When calcium enters circulation, these proteins go to work to move it from the blood vessel to the bone, where it belongs and is needed for strong bones and bone building. Since most of us don’t consume enough vitamin K2 from our diet (K2 is often found in fermented foods which most of us don’t get enough of), these proteins are generally in a partially inactive state. This means that calcium sticks around in the bloodstream and has a tendency to accumulate on the walls of blood vessels, making them hard (calcified) and unable to perform their functions. At the same time, as calcium is hanging out in the bloodstream it is unable to get to the bone, so bones become weak. Providing adequate vitamin K2 (as MK-7) activates these proteins, leading to calcium moving efficiently out of the arteries and into bone tissue, where vitamin D can let it in to bone cells. In this way, vitamin K2 is a crucial partner to vitamin D, allowing it to perform key functions for bone building.
Remember that not just any vitamin K will do. You need a vitamin K2 supplement (as MK-7) because of its long half-life, meaning it stays active in the body for several hours. In addition, regular vitamin K2 is somewhat unstable in supplement form and degrades in the presence of other nutrients such as magnesium and other minerals. Look for a stabilized form of vitamin K2 which is double microencapsulated. This helps protect the K2 from degradation and ensures it is available to optimally activate the calcium transport proteins in the body.
Magnesium for Bones
While calcium is known as the primary mineral in bone tissue, the body stores nearly 60% of its total magnesium content in the bones. Magnesium is such an important mineral for metabolic health that hundreds of biochemical reactions in the body require magnesium as cofactor. Studies have repeatedly indicated the necessity of adequate magnesium and its importance to healthy bone structure, strength, and function. Magnesium deficiency leads to brittle bones and changes that are reminiscent of osteoporosis. When bones become brittle, they are more at risk of fractures. Research shows that without adequate magnesium in the body, vitamin D is unable to efficiently function, leading to increased bone loss. Moreover, increased dietary magnesium intakes are associated with improved total bone mineral density in older adults, supporting its highly beneficial effects on bone health.
Low magnesium levels are also closely associated with increased levels of inflammation in the body. This is another factor detrimental to bone health. Animal studies have found that increased inflammatory markers can have a direct impact on enhancing the activity of osteoclasts, leading to bone breakdown. Another effect of low magnesium levels is that this promotes free radical activity and leads to increased oxidative stress. Enhanced activity of free radicals also stimulates the activity of osteoclasts (cells that break down bone tissue) and inhibits the activity of osteoblasts (cells that build bone), resulting in a net decrease in bone strength.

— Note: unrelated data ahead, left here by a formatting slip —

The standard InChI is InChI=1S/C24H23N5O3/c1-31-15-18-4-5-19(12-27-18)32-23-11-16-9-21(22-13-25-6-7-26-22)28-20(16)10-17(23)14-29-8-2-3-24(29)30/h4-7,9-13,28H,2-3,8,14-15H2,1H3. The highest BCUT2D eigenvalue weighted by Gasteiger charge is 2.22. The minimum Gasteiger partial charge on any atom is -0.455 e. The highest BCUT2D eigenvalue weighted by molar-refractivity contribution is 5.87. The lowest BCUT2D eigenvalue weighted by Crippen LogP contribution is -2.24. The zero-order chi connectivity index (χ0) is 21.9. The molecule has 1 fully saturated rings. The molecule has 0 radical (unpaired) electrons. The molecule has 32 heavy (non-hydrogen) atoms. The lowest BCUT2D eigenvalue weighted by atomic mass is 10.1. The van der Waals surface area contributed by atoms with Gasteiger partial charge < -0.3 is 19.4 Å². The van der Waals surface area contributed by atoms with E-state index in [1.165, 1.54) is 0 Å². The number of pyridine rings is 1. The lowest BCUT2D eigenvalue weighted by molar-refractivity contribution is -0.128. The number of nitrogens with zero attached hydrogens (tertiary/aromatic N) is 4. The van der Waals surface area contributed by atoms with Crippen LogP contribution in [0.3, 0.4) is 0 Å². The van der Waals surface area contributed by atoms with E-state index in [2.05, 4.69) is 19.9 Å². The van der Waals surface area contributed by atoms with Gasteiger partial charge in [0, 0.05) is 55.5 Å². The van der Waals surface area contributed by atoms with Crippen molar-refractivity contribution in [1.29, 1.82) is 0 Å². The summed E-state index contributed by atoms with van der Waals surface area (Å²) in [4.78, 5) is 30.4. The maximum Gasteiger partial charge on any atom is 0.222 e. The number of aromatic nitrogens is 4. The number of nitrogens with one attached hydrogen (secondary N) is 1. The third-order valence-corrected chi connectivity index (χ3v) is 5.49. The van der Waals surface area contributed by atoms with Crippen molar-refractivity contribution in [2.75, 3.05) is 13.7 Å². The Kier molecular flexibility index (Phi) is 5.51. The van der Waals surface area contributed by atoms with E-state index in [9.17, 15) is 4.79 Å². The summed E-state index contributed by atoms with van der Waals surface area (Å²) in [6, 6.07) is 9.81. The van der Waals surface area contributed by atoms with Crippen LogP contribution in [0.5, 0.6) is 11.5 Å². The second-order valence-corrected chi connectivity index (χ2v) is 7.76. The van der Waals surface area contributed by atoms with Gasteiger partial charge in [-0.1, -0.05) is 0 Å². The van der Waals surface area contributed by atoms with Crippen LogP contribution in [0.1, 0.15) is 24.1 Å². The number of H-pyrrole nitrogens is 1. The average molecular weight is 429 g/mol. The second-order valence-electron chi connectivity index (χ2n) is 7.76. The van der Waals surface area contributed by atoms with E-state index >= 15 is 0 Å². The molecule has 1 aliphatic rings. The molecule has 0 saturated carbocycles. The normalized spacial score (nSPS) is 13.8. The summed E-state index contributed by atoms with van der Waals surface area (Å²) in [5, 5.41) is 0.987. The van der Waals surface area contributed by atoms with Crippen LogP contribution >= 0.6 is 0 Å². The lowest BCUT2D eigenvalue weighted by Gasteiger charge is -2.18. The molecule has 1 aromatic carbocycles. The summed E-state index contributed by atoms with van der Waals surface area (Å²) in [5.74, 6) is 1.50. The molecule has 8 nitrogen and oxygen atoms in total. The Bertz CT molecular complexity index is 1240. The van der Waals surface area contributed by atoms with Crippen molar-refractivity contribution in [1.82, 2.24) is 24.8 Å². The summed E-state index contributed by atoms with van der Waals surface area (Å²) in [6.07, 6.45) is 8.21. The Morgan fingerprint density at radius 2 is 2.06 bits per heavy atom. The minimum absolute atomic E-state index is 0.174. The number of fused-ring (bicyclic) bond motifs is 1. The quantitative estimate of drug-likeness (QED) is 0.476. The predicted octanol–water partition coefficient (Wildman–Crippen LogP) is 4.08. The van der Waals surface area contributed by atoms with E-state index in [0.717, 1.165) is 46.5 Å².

Since 50% of US adults fail to get an adequate amount of magnesium from the diet, magnesium supplements can help fill the gap. It is important to supplement with this nutrient in combination with vitamin D3 and vitamin K2. Magnesium works hand in hand with vitamin D in the body. When magnesium levels are inadequate, vitamin D is stored by the body and not used. Magnesium benefits include the conversion of vitamin D to its active form, and it is magnesium that helps vitamin D bind to target receptors in cells.
Maintaining strong bones is a key goal for healthy aging in men and women. This ensures we remain mobile, active, and independent as we age. Dietary and lifestyle factors are critical to achieving this goal. Bone health supplements with three critical nutrients, namely vitamin D3, vitamin K2 and the mineral magnesium, are an important strategy to support dietary and lifestyle efforts to optimize bone health throughout life.
- Osteoporosis in Men. https://www.bones.nih.gov/health-info/bone/osteoporosis/men. Accessed on January 11, 2022.
- Osteoporosis or Low Bone mass in Older Adults: United States, 2017-2018. https://www.cdc.gov/nchs/products/databriefs/db405.htm. Accessed on January 11, 2022.
- https://www.mayoclinic.org/diseases-conditions/osteoporosis/symptoms-causes/syc-20351968. Accessed on January 11, 2022.
- Bikle DD. Vitamin D and bone. Curr Osteoporos Rep. 2012;10(2):151-159.
- Akbari S, Rasouli-Ghahroudi AA. Vitamin K and Bone Metabolism: A Review of the Latest Evidence in Preclinical Studies. Biomed Res Int. 2018;2018:4629383. Published 2018 Jun 27. doi:10.1155/2018/4629383
- Castiglioni S, Cazzaniga A, Albisetti W, Maier JA. Magnesium and osteoporosis: current state of knowledge and future research directions. Nutrients. 2013;5(8):3022-3033. Published 2013 Jul 31. doi:10.3390/nu5083022